These management functions focus on expertise relating to business strategy, vision and mission, training programs, information technology (IT) systems, leadership development programs, documentation process and a host of other functions which constitute the internal knowledge structure of an organization.  The internal knowledge structure belongs to the organization and remains with the organization when people go home or leave the organization entirely.  It is the organizational knowledge that while created by people, resides within an organization When new people enter an organization, the internal knowledge structure provides the resources for helping to get them up to speed and for providing job support for the benefit of other people long after the original creators have moved on.

Employee competencies on the other hand, are knowledge and skills exhibited by the individual workers within an organization, either acquired through the internal structure of the organization, through interaction with others employees. These are capabilities that exist solely within the individual worker and go with the worker when he or she leaves either for the day or permanently.  Examples of employee competencies include, accounting skills, legal expertise, sales and marketing skills, technical skills and subject matter expertise.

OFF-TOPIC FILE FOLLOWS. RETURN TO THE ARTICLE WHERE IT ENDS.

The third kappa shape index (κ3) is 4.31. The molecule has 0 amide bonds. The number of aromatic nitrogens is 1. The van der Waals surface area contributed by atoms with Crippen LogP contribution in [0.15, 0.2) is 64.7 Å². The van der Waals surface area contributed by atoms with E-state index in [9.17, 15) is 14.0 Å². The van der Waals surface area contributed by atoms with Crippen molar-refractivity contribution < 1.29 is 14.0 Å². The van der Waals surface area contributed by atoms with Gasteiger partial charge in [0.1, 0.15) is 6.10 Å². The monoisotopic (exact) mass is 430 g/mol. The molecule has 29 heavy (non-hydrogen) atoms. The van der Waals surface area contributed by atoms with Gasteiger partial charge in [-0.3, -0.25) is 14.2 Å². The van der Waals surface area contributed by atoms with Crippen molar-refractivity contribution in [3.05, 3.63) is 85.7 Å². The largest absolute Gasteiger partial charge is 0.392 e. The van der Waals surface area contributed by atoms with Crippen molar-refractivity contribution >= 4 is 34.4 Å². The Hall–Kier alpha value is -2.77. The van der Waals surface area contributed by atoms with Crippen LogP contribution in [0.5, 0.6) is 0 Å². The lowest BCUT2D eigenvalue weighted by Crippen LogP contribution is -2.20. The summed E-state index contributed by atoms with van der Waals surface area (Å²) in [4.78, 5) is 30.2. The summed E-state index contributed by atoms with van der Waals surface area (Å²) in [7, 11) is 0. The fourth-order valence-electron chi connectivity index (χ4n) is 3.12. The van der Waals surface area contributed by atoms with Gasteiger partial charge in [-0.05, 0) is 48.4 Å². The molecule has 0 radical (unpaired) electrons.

An organization's inherent knowledge or intellectual assets are often characterized as its intellectual capital. Intellectual capital is knowledge that an organization can exploit for business purposes. Proprietary technology, patents, trademarks, copyrights, research capability and other specialized knowledge are usually characterized as intellectual capital and are usually administered within some form of knowledge management program. These assets are often called intangible assets because they have no physical existence, unlike buildings, equipment and product inventories which do.

While intangible assets have value, some may be more difficult to evaluate than others. Assets such as proprietary technology, patents, copyrights and trademarks are assets to which it is generally pretty easy to attach a monetary value because there usually is industry-wide agreement as to their business value, and as a result, they are actively protected and managed. Intangible assets associated with employee competencies such as sales and marketing expertise, training and development abilities, research capability, management skills and the knowledge and skills individual workers exhibit during the daily execution of their job responsibilities are much more difficult to value or even to recognize for that matter, and consequently are not often aggressively managed as knowledge assets.  Such assets are often referred to as human capital.